Even on a Monday night, you might find it difficult to get a table at Spicy Village. And there are several reasons for this. First off, the space about the size of a tollbooth. It’s also BYOB, and the noodle-heavy Henan food is very good and pretty inexpensive. The rich, brothy big tray chicken (with noodles) should always be on your table, and you should bring one or two people to split it with. For a quick, casual meal that won't cost more than $20 per person, it doesn't get much better.


It’s not hard to find regional Chinese food in New York City, but it is hard to find Hakka food. Fortunately, Hakka Cuisine exists, so there’s a place to go for homestyle dishes that are heavy on preserved meats and vegetables, like the braised pork belly with preserved vegetables and stuffed tofu. This is a great place to bring a big group when you forgot to make a reservation, since the dining room is spacious, sleek, and has lots of large tables—kind of like a hotel ballroom. The extensive menu is heavy on family-style dishes.

While the name might lead you to believe otherwise, Thái Son is a Vietnamese restaurant, and it’s a good spot for big family-style meals. It’s right near the courthouse on Baxter, and you'll walk in past a smoothie bar and a strong whiff of incense. Skip the phở and prioritize the summer rolls, banh xeo, and crispy chả giò. Stop by for a casual lunch, and get those crackly little spring rolls on a bed of rice noodles with grilled pork and crushed peanuts sprinkled over the top.


Hometown Hot Pot is an ideal place for a fun, big-group dinner when you want to know exactly how much you’ll spend and be certain of the fact that no one will leave hungry. It’s an all-you-can-eat hot pot place (that also does barbecue), and it’s an attractive space, with big round tables that can fit groups of 12. There are some very good broths (like ma la, curry, and tom yum), and the ingredients are high quality. Get a lot of beef to throw in your hot pot, and make a reservation if you’re eating with six or more people. This place gets busy.


For $1.25, you could get a ride on the subway in 1992. In present day, that amount could get you a steamed pumpkin bun at Golden Steamer. The price has actually gone up from under a dollar in recent years, but it’s still a highly reasonable amount to pay for something that tastes this good. This little bakery on Mott Street serves plenty of bun varieties, from pork to egg yolk, but they’re most famous for the one filled with pumpkin custard. They always come out piping hot, and after eating one, you’ll want Golden Steamer to become a tutor for every place and product that's part of the Pumpkin Spice Industrial Complex.


If you're vegetarian and tired of subsisting on custard buns every time you and your friends go out for dim sum, allow us to introduce you to Buddha Bodai. All of the dim sum at this restaurant on Mott Street is kosher and plant-based. It doesn’t get insanely busy, and most dishes here cost less than $15, so it’s a very useful place to know about—especially because it’s BYOB. There’s a long menu of things like dumplings, spring rolls, and various noodle dishes, as well as some pretty solid vegetarian versions of chicken, duck, and lamb.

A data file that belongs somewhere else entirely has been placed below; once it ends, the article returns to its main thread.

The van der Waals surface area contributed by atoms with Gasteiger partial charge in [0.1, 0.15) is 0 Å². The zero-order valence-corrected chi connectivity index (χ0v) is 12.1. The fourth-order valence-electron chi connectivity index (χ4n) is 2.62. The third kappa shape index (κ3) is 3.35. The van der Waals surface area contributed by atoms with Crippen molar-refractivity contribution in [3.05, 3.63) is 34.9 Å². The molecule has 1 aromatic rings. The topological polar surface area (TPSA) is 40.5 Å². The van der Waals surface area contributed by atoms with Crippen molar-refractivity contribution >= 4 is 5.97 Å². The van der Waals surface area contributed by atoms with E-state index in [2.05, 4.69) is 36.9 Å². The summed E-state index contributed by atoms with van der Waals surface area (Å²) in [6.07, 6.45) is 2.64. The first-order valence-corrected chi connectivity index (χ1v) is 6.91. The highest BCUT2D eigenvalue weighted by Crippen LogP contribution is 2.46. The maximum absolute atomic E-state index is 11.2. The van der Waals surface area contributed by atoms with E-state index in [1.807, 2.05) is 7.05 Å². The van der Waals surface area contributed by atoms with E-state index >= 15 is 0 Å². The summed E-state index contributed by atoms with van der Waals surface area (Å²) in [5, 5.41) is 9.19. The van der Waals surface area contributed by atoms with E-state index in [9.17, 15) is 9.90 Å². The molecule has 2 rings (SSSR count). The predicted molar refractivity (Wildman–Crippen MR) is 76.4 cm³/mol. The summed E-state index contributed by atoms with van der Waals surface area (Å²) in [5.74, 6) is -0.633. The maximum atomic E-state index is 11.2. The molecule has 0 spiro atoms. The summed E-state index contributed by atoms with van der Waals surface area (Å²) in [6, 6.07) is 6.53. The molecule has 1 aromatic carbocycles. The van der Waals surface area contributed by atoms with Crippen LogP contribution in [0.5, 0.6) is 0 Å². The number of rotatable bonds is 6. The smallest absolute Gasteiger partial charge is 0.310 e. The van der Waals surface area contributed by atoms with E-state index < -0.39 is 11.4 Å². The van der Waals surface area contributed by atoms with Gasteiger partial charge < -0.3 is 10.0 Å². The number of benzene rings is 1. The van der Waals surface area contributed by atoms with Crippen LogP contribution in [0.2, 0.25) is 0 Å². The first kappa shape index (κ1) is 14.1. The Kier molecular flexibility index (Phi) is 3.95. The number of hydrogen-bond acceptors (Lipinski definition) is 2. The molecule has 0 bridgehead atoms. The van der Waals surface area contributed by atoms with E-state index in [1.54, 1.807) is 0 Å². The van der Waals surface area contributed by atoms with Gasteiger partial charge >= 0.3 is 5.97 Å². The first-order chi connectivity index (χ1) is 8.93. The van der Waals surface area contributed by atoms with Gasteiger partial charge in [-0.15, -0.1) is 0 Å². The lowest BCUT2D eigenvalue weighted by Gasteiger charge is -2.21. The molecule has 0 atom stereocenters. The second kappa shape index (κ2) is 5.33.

Unfortunately, Wo Hop isn't open late anymore. (The hours are pretty standard now.) But even though you can no longer stop by at 3am for a plate of noodles, this restaurant is still an NYC institution. It's been around since 1938, and it's the kind of place where you'll see lawyers from the DA’s office and ’80s headshots of former broadway stars. Head down the stairs to eat some fried dumplings that are intensely crispy, and big plates of chow fun, orange chicken, and beef and broccoli.

On Pell Street, House of Joy tends to get all the attention. But right next door to that huge Cantonese restaurant, there’s a tiny spot that’s also worthwhile. It’s called Mee Sum Cafe, and, as evidenced by its old-timey cash registers and ancient urns of steaming water, it’s been around for over half a century. The menu consists of dim sum, soup, congee, and other breakfast and lunch items, and nothing costs more than $12. Get some salted chicken over rice (around $6), or try some Toisan-style joong with pork, egg yolk, and dried shrimp.

The original Nom Wah location on Doyers Street has been serving dim sum since 1920, and it’s not unusual to see lines of people waiting to eat in this Americana-diner-like space. We can’t say Nom Wah serves the best dim sum in Chinatown, but between its constant busyness and long history in the neighborhood, it’s a cool place to take friends for lunch.

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photo credit: Emily Schindler

The Best Restaurants In Chinatown guide image